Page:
The theme of the the Spotlight on PAWS benefit and dinner auction at the lovely Wing Point Golf and Country Club on Bainbridge Island was “People Helping Pets and Pets Helping People.” We couldn’t agree more! Surrounded by a beautiful landscape, guests at the event had the opportunity to bid on a myriad of donated goodies from local businesses and artists, and meet the six amazing animals who, like Liame in the “service animal” category, demonstrated the strong bond of companionship between animals and their humans.

Among the winners of each category was Amber, a drug and arson detection dog who was responsible for the seizure of over 60 pieces of drug paraphernalia, and more than 1300 grams of marijuana, methamphetamine, heroin and cocaine combined. Kitty, a dog who averages more than 20 hours per week visiting hospitals, prisons, troubled high school students, and the elderly, providing therapy and comfort, Romeo a search and rescue Schnauzer who helped local police track down a missing Alzheimer’s patient, and even a cat named Cheeto who acts as a decoy cat to help train search and rescue dogs to find missing find cats for the Missing Pet Partnership!

We were surrounded by animal lovers, as the event was in support of the PAWS that without any government funding advocates, educates, and provides services for the health and well-being of pets and the companionship with their people. They offer adoptions, spay/neuter assistance, lost and found, financial assistance for veterinary care, and operate programs like Pets and Loving Pals, and the Buddy Brigade.

We know about trying to run an organization without government subsidies, so we were excited to be included with PAWS and the generous donors who support them. Service Dog Academy’s low-cost medical alert dog training program wouldn’t be possible without funding from our pert dog training. Pet puppy training, and adult dog basic obedience positive reinforcement training classes are a not just a great way to train your puppy or dog with service dog training techniques for the best-behaved dog in town, but it keeps Service Dog Academy’s groundbreaking service dog training program afloat! Liame may have been the “hero” on May 19th, but the real hero is each and every one of our students who come to train at Service Dog Academy!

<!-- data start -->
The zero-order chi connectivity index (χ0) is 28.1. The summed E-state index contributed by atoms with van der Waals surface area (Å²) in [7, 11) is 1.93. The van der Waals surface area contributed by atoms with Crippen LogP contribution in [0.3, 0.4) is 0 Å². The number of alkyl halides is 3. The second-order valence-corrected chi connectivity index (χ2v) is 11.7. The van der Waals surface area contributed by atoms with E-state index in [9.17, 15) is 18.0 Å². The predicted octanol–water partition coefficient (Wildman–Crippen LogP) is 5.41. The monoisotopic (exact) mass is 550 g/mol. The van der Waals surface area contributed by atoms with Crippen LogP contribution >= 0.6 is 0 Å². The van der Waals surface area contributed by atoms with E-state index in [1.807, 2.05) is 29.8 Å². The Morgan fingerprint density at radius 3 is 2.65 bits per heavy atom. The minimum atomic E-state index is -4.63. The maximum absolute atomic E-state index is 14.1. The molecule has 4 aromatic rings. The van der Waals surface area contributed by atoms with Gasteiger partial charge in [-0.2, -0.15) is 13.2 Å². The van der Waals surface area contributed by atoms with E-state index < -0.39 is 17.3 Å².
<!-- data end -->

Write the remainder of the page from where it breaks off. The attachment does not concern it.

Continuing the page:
If you would like to experience our award winning dog training classes please visit our classes page for more info.

More Praises from our Diabetic Alert Dog Graduates

It’s always great to hear feedback from our diabetic alert 101 graduates, and when they have a success story to tell, it gives us chills.

Whether you’re looking to positively train for diabetic alert, get an already trained dog through Service Dog Academy, or just train the basics in puppy class using all positive reinforcement, Jeff and Rich have some helpful advice.

Jeff and Rich took their dogs to Service Dog Academy to train with one of the best pet puppy, pet adult dog obedience training programs in Seattle, and then went on to Diabetic Alert Dog 101 to learn how to train these pups to be reliable diabetic alert dogs to manage their serious medical conditions. Jeff was sick of waking up to paramedics standing over him far too often, and was ready for a new approach. Rich was tired of being worried about being alone, and in a life-threatening situation – his body seems to give him absolutely zero warning before a rapid crash.

Jeff took Cooper, then 11-weeks-old through puppy kindergarten at our West Seattle training studio where we teach puppy dog training classes for pet dogs and future diabetic alert dogs! It wasn’t long before Cooper started to pick up on Jeff’s low blood sugar. Now, the father of seven kids can be confident another body can be around to make sure he stays alive.

Violet’s stable temperament during adult dog obedience class proved she would be a good candidate as Rich’s diabetic alert service dog. “Being alone isn’t a problem like it used to be…” Rich recalls, as Violet’s persistence has made sure he checks his blood sugar – even if he feels fine.

See for yourself how effective the positive reinforcement training methods at Service Dog Academy can be. Go to our basic classes page to enroll in basic puppy obedience or basic adult dog today!

If you don’t have a dog yet, but like what you see, we can help you find a dog, and if your interest is piqued by our already trained dog program, click here to see if an already trained dog is right for you, and get on that list before it fills up!